Who Is Your Favorite Fictional Villain?

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(https://en.wikipedia.org)

In continuing my series of favorite characters from books, I wanted today to explore fictional villains, those people we love to hate or who capture our imagination.  They sometimes make us quake in fear and wonder about the darkness.

There are so many wonderfully written villains to draw from that the choice of my favorite is difficult. Among the many possibilities are Sauron from J.R.R. Tolkien’s The Lord Of The Rings, Dracula from Bram Stoker’s novel, Dr. Hannibel Lechter from Thomas Harris’ The Silence Of The Lambs, and Claudius from Shakespeare’s Hamlet. As I mentioned, there are many other possibilities. Would it be immodest to suggest my own character Maledicus from my novel Maledicus The Investigative Paranormal Society Book 1?

My choice, however, is from the book that is one of the largest influences on me as a reader and writer, and that is Dracula!

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(https://en.wikipedia.org)

So, I ask all of you: who is your favorite fictional villain?

 

GallowsHillFinalCoverEbook

Gallows Hill can be found here in ebook.

Gallows Hill in paperback can be found here.

An interview about Gallows Hill can be found here.

32570160

Please follow the following links to find my novel:

ebook

Print book

Thank you!

The book trailer:

Maledicus:Investigative Paranormal Society Book I

My radio interview:

interview

FOE_Cover_French

 

Available on Amazon

coverIPScookbook

Available on Amazon

 

What Book Would You Read On A Winter Day?

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I have asked in previous posts about what book you would read on a lazy summer day, so I want to change this question slightly. Assuming that you have some time off, or even a few spare hours, and you have the opportunity to curl up with a book, what book would it be?

I am currently reading A Book Of Bones by John Connolly. It is another in his series on the detective Charlie Parker who lives in Maine and who, with his friends, battles human and supernatural evil.  Connolly, an Irish writer, imbues these works with lyricism and Catholic mysticism, as well as a deep dive into the darkness in the human soul by some and the good in others who battle that evil.  If you like your fiction dark but written as well as any piece of so-called high literature, then I recommend John Connolly, especially the Charlie Parker series. But, you need to start with the first novel and work through them in order.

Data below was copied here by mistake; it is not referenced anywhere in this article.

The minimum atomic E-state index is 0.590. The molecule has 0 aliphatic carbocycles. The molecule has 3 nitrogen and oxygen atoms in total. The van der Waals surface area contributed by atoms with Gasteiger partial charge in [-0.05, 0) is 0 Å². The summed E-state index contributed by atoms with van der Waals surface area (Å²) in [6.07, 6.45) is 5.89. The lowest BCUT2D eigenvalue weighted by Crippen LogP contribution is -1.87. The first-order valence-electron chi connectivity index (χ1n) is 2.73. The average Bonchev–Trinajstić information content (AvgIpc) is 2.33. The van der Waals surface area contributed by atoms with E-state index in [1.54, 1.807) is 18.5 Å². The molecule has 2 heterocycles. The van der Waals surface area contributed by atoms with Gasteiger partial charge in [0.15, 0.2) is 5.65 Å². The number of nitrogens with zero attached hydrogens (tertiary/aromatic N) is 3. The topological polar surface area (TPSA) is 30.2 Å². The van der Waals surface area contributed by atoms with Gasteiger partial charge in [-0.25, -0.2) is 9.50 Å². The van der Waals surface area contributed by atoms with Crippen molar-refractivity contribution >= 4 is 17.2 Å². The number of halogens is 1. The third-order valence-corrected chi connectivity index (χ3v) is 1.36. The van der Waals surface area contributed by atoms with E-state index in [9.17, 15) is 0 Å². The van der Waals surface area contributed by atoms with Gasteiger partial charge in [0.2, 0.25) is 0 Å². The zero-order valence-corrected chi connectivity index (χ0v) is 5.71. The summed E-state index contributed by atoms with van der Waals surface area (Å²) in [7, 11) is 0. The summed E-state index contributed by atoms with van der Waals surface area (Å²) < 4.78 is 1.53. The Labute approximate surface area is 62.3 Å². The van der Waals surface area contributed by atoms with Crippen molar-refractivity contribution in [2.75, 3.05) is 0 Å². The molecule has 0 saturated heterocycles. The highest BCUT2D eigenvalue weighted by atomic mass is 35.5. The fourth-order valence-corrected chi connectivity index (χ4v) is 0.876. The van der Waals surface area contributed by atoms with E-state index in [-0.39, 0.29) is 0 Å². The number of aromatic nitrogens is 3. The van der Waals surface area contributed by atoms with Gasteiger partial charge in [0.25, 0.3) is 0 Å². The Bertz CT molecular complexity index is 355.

So, I ask you now: what book would you or are you reading on a Winter’s day?

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Beginning Of The Year Promote Your Book Party!

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It is the beginning of a new year and a new decade! It is time to stand up and shout for your books! Come and join this party, and celebrate your writing. Do not be shy–you must be your own biggest promoter!

So, regardless of the genre, tell about your book.  Include where it can be found, and be proud of your writing! Then, so as many as possible can see this promotion for all, please reblog and tweet this post!

And remember, always, keep writing!

 

GallowsHillFinalCoverEbook

Gallows Hill can be found here in ebook.

Gallows Hill in paperback can be found here.

An interview about Gallows Hill can be found here.

32570160

Please follow the following links to find my novel:

ebook

Print book

Thank you!

The book trailer:

Maledicus:Investigative Paranormal Society Book I

My radio interview:

interview

FOE_Cover_French

 

Available on Amazon

coverIPScookbook

Available on Amazon

Favorite Christmas Movies — The Man Who Invented Christmas

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(https://en.wikipedia.org)

I have several Christmas movies that carry great meaning to me and that I have loved over many years. I have written about them before in this blog, and I will continue to do so. Now, however, I want to make a new entry into my list of favorite Christmas movies.

The Man Who Invented Christmas is an extraordinary film that was released two years ago. It is a wonderful movie  that explores the creative process of Charles Dickens as he wrote the classic novel, A Christmas Carol. The director is Bharat Nalluri, and this work is marvelous! We get a direct entrance into Dickens’ mind as he struggles with his writing. His characters appear and talk to him, which is an excellent touch.

The film is based on the book by Les Standiford, and the stars are Dan Stevens, Christopher Plummer, and Jonathan Pryce. The entire cast, without exception, give extraordinary performances. Christopher Plummer as Scrooge is especially brilliant. Dan Stevens should be recognized as one of the finest actors today.